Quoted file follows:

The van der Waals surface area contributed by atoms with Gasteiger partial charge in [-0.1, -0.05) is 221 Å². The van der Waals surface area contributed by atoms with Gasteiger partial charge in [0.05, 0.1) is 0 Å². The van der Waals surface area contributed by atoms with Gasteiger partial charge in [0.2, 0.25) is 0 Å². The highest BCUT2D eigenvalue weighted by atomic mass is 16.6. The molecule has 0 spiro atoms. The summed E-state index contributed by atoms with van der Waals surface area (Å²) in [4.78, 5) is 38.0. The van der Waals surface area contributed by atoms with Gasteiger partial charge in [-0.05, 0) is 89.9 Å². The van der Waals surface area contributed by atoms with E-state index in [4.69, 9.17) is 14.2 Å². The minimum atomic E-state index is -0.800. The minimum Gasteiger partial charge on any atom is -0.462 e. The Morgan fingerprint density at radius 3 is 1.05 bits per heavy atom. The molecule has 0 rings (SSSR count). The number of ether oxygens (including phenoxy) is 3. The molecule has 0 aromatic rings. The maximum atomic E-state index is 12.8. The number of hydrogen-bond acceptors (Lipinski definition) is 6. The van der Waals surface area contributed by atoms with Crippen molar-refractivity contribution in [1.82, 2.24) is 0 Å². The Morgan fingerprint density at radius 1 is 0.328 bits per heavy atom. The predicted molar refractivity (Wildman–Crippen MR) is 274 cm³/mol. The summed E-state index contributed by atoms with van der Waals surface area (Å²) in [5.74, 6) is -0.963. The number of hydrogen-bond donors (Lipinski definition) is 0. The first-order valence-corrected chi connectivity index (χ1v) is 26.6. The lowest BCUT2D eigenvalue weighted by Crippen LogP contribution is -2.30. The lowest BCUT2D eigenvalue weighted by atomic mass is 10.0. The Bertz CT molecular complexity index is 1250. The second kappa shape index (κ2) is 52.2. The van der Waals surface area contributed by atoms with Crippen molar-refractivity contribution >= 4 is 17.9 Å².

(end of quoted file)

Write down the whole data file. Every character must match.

The van der Waals surface area contributed by atoms with Gasteiger partial charge in [-0.1, -0.05) is 221 Å². The van der Waals surface area contributed by atoms with Gasteiger partial charge in [0.05, 0.1) is 0 Å². The van der Waals surface area contributed by atoms with Gasteiger partial charge in [0.2, 0.25) is 0 Å². The highest BCUT2D eigenvalue weighted by atomic mass is 16.6. The molecule has 0 spiro atoms. The summed E-state index contributed by atoms with van der Waals surface area (Å²) in [4.78, 5) is 38.0. The van der Waals surface area contributed by atoms with Gasteiger partial charge in [-0.05, 0) is 89.9 Å². The van der Waals surface area contributed by atoms with E-state index in [4.69, 9.17) is 14.2 Å². The minimum atomic E-state index is -0.800. The minimum Gasteiger partial charge on any atom is -0.462 e. The Morgan fingerprint density at radius 3 is 1.05 bits per heavy atom. The molecule has 0 rings (SSSR count). The number of ether oxygens (including phenoxy) is 3. The molecule has 0 aromatic rings. The maximum atomic E-state index is 12.8. The number of hydrogen-bond acceptors (Lipinski definition) is 6. The van der Waals surface area contributed by atoms with Crippen molar-refractivity contribution in [1.82, 2.24) is 0 Å². The Morgan fingerprint density at radius 1 is 0.328 bits per heavy atom. The predicted molar refractivity (Wildman–Crippen MR) is 274 cm³/mol. The summed E-state index contributed by atoms with van der Waals surface area (Å²) in [5.74, 6) is -0.963. The number of hydrogen-bond donors (Lipinski definition) is 0. The first-order valence-corrected chi connectivity index (χ1v) is 26.6. The lowest BCUT2D eigenvalue weighted by Crippen LogP contribution is -2.30. The lowest BCUT2D eigenvalue weighted by atomic mass is 10.0. The Bertz CT molecular complexity index is 1250. The second kappa shape index (κ2) is 52.2. The van der Waals surface area contributed by atoms with Crippen molar-refractivity contribution >= 4 is 17.9 Å².